Hemifacial spasm, also known as tic convulsif, is a condition that causes frequent “tics,” or muscle spasms, on one side of the face. These tics are usually not painful, although they can be uncomfortable, and they are usually not life-threatening. But they are distressing to the patient, and as the condition worsens the tics can become more and more frequent and intrusive. Hemifacial spasm can affect both men and women, but it is most common in middle-aged and older women; its incidence is also higher among Asian people.
Hemifacial spasm is a neuromuscular disorder — meaning that the source of the disorder is a nerve, but the manifestation is the tic, which is a muscular contraction. Patients often first notice an intermittent twitching of the eyelid muscle, which may pull the eye shut. As the disorder progresses, patients may report spasms in the muscles of the lower face, which may cause the mouth to be pulled to one side. If left untreated, hemifacial spasm may ultimately affect all the muscles on one side of the face, in an almost continuous state of contraction.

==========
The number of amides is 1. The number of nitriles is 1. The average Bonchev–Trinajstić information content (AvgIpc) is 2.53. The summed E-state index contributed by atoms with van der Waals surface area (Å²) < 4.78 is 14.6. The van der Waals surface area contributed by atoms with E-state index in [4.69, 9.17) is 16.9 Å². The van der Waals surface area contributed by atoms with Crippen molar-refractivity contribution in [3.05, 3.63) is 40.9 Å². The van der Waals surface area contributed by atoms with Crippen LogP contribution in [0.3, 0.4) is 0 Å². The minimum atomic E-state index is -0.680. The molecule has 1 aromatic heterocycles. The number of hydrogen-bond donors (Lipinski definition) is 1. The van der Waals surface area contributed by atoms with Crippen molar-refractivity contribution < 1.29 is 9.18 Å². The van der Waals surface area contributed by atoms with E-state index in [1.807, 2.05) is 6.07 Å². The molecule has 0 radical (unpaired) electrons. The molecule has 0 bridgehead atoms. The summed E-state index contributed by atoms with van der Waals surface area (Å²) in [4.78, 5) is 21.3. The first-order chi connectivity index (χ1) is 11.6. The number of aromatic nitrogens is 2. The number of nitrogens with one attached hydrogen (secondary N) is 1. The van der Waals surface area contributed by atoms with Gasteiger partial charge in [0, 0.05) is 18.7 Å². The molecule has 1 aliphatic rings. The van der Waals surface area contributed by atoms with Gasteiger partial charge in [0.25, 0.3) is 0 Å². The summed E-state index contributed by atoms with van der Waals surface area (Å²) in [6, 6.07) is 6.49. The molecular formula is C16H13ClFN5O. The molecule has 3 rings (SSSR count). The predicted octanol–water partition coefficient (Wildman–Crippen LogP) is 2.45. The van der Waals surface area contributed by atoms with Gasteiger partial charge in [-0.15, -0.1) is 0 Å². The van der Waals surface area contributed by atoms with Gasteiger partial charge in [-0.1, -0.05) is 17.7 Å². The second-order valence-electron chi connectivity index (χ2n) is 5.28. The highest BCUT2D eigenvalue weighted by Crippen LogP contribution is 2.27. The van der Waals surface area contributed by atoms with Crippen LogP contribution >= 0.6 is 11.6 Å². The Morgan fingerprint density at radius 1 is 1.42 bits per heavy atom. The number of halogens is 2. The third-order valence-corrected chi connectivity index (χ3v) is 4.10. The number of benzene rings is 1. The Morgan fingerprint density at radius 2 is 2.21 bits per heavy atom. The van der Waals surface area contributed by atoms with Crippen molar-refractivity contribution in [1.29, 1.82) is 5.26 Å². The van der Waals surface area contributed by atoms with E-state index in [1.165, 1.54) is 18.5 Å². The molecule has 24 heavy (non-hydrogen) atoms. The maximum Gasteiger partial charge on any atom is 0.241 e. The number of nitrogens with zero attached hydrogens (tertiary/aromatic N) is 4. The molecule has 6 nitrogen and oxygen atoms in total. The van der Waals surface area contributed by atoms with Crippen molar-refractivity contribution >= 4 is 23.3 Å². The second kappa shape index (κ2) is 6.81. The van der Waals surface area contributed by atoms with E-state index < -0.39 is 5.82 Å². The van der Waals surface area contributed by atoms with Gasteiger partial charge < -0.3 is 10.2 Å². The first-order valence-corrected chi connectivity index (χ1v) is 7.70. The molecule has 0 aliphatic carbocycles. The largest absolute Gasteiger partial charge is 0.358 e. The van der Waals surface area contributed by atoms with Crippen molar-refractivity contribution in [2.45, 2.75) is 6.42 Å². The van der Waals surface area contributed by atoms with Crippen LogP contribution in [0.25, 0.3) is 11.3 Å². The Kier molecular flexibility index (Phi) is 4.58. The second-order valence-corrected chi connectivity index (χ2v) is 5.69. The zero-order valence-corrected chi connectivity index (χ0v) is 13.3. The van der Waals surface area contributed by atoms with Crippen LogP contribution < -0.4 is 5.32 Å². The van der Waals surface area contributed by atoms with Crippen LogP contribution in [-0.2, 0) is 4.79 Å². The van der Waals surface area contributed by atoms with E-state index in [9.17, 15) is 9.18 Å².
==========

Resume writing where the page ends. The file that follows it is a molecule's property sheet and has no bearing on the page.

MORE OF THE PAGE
Hemifacial spasm typically occurs on only one side of the face (hemi- meaning half), but in some cases both sides of the face are involved.
What Causes Hemifacial Spasm?
Like trigeminal neuralgia, hemifacial spasm is caused by any one of a number of possible irritants to a facial nerve. Trigeminal neuralgia is a disorder of the fifth cranial nerve, while hemifacial spasm is centered on the seventh cranial nerve. Hemifacial spasm is most commonly caused by a small blood vessel (usually an artery) compressing the facial nerve at the brainstem. In rare cases it may be caused by an injury to the nerve, by a vascular malformation, by multiple sclerosis, or by a benign tumor or lesion pressing on the nerve.
The neurosurgeons at the Weill Cornell Brain and Spine Center are highly trained experts who treat hemifacial spasm with remarkable results. (See Doctors Who Treat Hemifacial Spasm or find out more about our Facial Pain Program.)
Reviewed by: Philip E. Stieg, PhD, MD
Last reviewed/last updated: April 2021
Illustration by Thom Graves, CMI